Dynasty Players to Trade Before NFL Free Agency (2021 Fantasy Football)
The 2021 NFL free agency frenzy unofficially begins on March 15 when the “legal negotiation window” officially opens. This is when teams and players can legally enter contract negotiations. It’s also when many deals are leaked before the official start of free agency on March 17.
NFL free agency seems to get more exciting each year, and this year will be no exception. We could have an unprecedented amount of movement at the quarterback position, along with some big-name running backs and wide receivers hitting the open market.
Like NFL general managers, dynasty fantasy football owners need to be proactive leading up to free agency. With a few weeks before deals start getting done, here are some players I’d trade away in dynasty leagues.
Aaron Jones (RB)
I really like Aaron Jones as a player. He was someone I backed in 2020 despite everyone calling for a ton of touchdown regression, and he rewarded me with a top 5 finish.
However, Jones has most likely played his last snap as a Packer. And barring a surprise signing with Kansas City or Tampa Bay, it’s hard to envision Jones’ situation getting better in his new home. Lining up alongside Aaron Rodgers is always an advantage. And Jones benefitted from being in Matt LaFleur’s system, even when he relied on an annoying committee approach.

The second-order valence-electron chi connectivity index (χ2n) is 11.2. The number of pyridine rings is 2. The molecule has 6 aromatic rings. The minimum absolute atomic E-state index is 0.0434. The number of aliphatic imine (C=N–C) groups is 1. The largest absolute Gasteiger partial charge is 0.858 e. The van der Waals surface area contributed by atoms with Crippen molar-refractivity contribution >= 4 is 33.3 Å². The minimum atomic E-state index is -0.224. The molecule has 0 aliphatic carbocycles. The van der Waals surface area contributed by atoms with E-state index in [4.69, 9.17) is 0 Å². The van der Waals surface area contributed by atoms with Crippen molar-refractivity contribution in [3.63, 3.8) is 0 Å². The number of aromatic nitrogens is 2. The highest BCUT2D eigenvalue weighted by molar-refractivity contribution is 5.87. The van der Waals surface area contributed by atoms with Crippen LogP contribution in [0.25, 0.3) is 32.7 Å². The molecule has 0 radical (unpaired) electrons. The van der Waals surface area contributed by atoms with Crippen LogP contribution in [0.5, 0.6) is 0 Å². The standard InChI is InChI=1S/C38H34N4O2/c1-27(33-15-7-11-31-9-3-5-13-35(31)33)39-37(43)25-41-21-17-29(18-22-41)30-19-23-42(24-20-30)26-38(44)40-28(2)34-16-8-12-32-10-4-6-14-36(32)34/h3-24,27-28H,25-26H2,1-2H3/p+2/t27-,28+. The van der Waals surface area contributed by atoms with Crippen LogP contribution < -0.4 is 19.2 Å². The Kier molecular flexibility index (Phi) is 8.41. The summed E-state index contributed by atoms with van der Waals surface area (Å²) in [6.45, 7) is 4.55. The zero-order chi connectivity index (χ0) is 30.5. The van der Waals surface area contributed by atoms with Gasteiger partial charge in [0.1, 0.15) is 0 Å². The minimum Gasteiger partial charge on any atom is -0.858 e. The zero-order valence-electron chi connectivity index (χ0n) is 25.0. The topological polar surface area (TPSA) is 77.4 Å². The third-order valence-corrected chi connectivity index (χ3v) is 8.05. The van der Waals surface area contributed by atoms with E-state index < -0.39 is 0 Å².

Jones is the best tailback hitting the open market, and there are a bunch of teams who could pursue him. Our own Mike Tagliere predicted Jones would land with the New York Jets, and we just saw what signing with Gang Green did to Le’Veon Bell’s career.
I always try to sell my assets at their highest points when making a trade. At just 26 years old, I don’t think Aaron Jones is falling off a cliff. I just have a hunch he’s hit his peak as a fantasy performer. Coming off back-t0-back superb seasons, I don’t think his trade value will be any higher.
James Conner (RB)
Conner’s path to the NFL is incredible. However, I think we’ve seen the last of him as a viable starting running back in fantasy.